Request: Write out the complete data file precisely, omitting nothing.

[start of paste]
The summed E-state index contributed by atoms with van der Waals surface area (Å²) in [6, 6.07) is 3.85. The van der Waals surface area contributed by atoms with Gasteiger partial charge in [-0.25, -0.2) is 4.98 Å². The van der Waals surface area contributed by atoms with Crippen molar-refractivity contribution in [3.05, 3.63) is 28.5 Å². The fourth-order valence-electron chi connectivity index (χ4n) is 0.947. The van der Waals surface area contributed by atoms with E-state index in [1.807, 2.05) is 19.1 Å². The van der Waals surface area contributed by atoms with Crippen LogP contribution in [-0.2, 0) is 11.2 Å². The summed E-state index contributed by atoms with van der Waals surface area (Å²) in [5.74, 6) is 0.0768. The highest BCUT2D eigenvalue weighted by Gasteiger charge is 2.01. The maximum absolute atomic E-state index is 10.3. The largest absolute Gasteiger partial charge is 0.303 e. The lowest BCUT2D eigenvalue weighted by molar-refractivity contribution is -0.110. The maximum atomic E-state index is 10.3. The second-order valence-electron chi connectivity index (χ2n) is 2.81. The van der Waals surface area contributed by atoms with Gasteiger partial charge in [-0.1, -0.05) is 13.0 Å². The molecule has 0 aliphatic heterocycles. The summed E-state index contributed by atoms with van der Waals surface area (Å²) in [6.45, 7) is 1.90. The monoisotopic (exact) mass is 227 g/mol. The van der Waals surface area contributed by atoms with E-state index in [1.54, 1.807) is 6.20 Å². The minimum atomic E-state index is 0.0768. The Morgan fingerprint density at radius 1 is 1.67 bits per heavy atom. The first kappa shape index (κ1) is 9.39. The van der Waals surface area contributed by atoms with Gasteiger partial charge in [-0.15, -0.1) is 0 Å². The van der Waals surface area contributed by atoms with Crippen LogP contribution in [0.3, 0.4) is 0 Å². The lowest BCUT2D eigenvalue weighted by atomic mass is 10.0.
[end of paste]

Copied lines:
The summed E-state index contributed by atoms with van der Waals surface area (Å²) in [6, 6.07) is 3.85. The van der Waals surface area contributed by atoms with Gasteiger partial charge in [-0.25, -0.2) is 4.98 Å². The van der Waals surface area contributed by atoms with Crippen molar-refractivity contribution in [3.05, 3.63) is 28.5 Å². The fourth-order valence-electron chi connectivity index (χ4n) is 0.947. The van der Waals surface area contributed by atoms with E-state index in [1.807, 2.05) is 19.1 Å². The van der Waals surface area contributed by atoms with Crippen LogP contribution in [-0.2, 0) is 11.2 Å². The summed E-state index contributed by atoms with van der Waals surface area (Å²) in [5.74, 6) is 0.0768. The highest BCUT2D eigenvalue weighted by Gasteiger charge is 2.01. The maximum absolute atomic E-state index is 10.3. The largest absolute Gasteiger partial charge is 0.303 e. The lowest BCUT2D eigenvalue weighted by molar-refractivity contribution is -0.110. The maximum atomic E-state index is 10.3. The second-order valence-electron chi connectivity index (χ2n) is 2.81. The van der Waals surface area contributed by atoms with Gasteiger partial charge in [-0.1, -0.05) is 13.0 Å². The molecule has 0 aliphatic heterocycles. The summed E-state index contributed by atoms with van der Waals surface area (Å²) in [6.45, 7) is 1.90. The monoisotopic (exact) mass is 227 g/mol. The van der Waals surface area contributed by atoms with E-state index in [1.54, 1.807) is 6.20 Å². The minimum atomic E-state index is 0.0768. The Morgan fingerprint density at radius 1 is 1.67 bits per heavy atom. The first kappa shape index (κ1) is 9.39. The van der Waals surface area contributed by atoms with Gasteiger partial charge in [-0.15, -0.1) is 0 Å². The van der Waals surface area contributed by atoms with Crippen LogP contribution in [0.3, 0.4) is 0 Å². The lowest BCUT2D eigenvalue weighted by atomic mass is 10.0.